At Campbell Soup, How About Them Crackers?
Campbell’s (CPB) chief Denise Morrison is trying hard to execute a turnaround, not so easy at a company that has pushed out one too many cans of watery soup. Morrison is spiffing up the place by putting out a line of soups for hipsters -- and in case that’s not cool enough, it’s releasing Andy Warhol-inspired cans. Campbell's also paid $1.55 billion for Bolthouse Farms, financed with debt, to get further into the premium juice business.
But the promised turnaround has yet to appear. The company reported fiscal year-end earnings this week, and U.S. soup sales were down 2% for the year, hurt by a 7% decrease in ready-to-serve soups. Morrison said that “all of us at Campbell’s agree that the pace of our progress needs to accelerate.” Granted, profits were up.
But revenue growth is anemic.
Investors were mildly miffed.
But they’ve been sticking around for this.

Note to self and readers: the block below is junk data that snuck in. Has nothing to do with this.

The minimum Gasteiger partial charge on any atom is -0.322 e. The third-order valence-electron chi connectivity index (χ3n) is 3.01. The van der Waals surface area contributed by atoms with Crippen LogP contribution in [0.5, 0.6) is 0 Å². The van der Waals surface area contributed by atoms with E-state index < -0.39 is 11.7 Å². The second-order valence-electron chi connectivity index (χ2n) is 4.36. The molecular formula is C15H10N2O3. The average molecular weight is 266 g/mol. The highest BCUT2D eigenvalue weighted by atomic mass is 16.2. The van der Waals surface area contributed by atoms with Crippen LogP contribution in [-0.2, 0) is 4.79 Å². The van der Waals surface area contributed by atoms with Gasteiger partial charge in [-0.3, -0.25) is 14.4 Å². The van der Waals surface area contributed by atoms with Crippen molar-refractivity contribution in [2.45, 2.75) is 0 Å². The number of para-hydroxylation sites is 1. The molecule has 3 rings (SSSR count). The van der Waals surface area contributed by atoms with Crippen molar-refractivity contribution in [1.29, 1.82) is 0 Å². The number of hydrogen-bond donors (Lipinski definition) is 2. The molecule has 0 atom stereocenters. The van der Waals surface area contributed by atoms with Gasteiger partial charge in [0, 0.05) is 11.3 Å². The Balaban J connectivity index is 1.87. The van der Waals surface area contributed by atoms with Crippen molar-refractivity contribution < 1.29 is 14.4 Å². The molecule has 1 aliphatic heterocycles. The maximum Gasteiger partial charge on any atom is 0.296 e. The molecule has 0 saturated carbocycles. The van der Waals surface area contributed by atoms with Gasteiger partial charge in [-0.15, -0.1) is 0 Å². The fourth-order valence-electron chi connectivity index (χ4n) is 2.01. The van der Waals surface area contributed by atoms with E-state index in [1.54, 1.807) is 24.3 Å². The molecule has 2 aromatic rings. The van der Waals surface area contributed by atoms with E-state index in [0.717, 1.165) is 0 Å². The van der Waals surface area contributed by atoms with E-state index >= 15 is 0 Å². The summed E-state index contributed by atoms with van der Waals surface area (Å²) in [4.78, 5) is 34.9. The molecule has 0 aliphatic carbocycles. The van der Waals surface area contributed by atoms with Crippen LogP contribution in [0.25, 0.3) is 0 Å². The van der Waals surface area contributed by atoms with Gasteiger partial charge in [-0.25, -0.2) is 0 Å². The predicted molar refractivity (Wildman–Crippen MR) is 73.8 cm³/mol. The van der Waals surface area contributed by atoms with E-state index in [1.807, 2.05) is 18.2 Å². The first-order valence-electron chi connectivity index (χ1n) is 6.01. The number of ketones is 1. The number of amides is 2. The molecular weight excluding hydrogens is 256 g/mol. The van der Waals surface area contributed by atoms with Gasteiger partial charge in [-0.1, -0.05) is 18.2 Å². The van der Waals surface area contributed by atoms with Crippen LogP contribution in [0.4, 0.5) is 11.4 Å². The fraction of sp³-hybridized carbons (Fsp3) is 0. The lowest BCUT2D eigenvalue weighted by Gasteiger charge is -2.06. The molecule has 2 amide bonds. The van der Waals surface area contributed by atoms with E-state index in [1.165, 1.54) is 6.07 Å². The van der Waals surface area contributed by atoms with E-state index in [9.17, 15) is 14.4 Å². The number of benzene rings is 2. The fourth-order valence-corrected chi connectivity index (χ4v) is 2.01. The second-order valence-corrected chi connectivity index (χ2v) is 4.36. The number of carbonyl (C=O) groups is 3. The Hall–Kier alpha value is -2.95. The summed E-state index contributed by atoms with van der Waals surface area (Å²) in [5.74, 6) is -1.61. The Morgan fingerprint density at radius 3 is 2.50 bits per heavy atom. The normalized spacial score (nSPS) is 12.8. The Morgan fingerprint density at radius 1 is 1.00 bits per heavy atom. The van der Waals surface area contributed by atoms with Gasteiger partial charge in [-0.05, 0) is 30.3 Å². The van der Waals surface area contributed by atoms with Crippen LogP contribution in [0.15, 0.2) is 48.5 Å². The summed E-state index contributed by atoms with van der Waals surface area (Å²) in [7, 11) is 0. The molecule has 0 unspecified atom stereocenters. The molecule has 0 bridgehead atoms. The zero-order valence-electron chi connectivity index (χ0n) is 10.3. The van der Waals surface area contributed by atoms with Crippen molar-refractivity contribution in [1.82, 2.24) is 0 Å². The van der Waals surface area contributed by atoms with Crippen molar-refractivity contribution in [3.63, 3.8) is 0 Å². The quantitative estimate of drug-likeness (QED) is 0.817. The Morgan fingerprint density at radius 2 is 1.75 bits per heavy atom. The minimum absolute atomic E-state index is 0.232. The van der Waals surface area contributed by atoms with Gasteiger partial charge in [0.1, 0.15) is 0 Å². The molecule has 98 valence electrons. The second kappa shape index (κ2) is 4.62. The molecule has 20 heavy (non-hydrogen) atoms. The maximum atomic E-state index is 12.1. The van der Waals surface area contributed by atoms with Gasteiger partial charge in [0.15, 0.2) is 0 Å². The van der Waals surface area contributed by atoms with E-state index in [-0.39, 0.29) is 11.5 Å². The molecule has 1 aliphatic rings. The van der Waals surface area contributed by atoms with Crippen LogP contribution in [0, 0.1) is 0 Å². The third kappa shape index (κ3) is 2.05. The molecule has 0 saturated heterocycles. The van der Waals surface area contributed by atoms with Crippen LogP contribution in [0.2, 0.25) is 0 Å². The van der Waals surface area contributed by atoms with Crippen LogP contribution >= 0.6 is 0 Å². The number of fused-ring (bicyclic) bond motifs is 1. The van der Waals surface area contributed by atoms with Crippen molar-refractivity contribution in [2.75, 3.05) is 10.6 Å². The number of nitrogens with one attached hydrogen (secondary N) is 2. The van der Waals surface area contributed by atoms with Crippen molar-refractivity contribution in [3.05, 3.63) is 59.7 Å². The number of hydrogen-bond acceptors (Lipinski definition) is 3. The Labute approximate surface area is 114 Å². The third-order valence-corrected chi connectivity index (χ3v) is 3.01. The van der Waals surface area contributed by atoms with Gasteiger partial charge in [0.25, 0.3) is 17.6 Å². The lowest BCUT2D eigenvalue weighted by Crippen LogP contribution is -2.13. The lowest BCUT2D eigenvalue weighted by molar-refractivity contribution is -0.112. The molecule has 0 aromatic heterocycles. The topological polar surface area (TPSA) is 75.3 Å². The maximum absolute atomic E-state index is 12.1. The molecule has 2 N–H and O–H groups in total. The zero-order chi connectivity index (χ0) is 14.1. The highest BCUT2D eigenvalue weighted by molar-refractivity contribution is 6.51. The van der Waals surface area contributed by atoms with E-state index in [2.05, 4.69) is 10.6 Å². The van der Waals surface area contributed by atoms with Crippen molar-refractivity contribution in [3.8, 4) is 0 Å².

Morrison blamed the global economy and said Americans are making fewer trips to the grocery store and buying less while there. The company also said that – despite the new products being rolled out -- it will lower its advertising spend on U.S. soups, which will hurt sales.
That seems odd, especially because its baking and snacking segment rose 1%, thanks to Goldfish crackers. And as Morrison said on the call with analysts: “Increased marketing investments drove double-digit growth in Goldfish crackers.”
Maybe Campbell thinks its new products will sell themselves. Or maybe the folks there think growth will be driven by Campbell’s bored and patient investors, who can sit around and snack on Goldfish while waiting for the turnaround.
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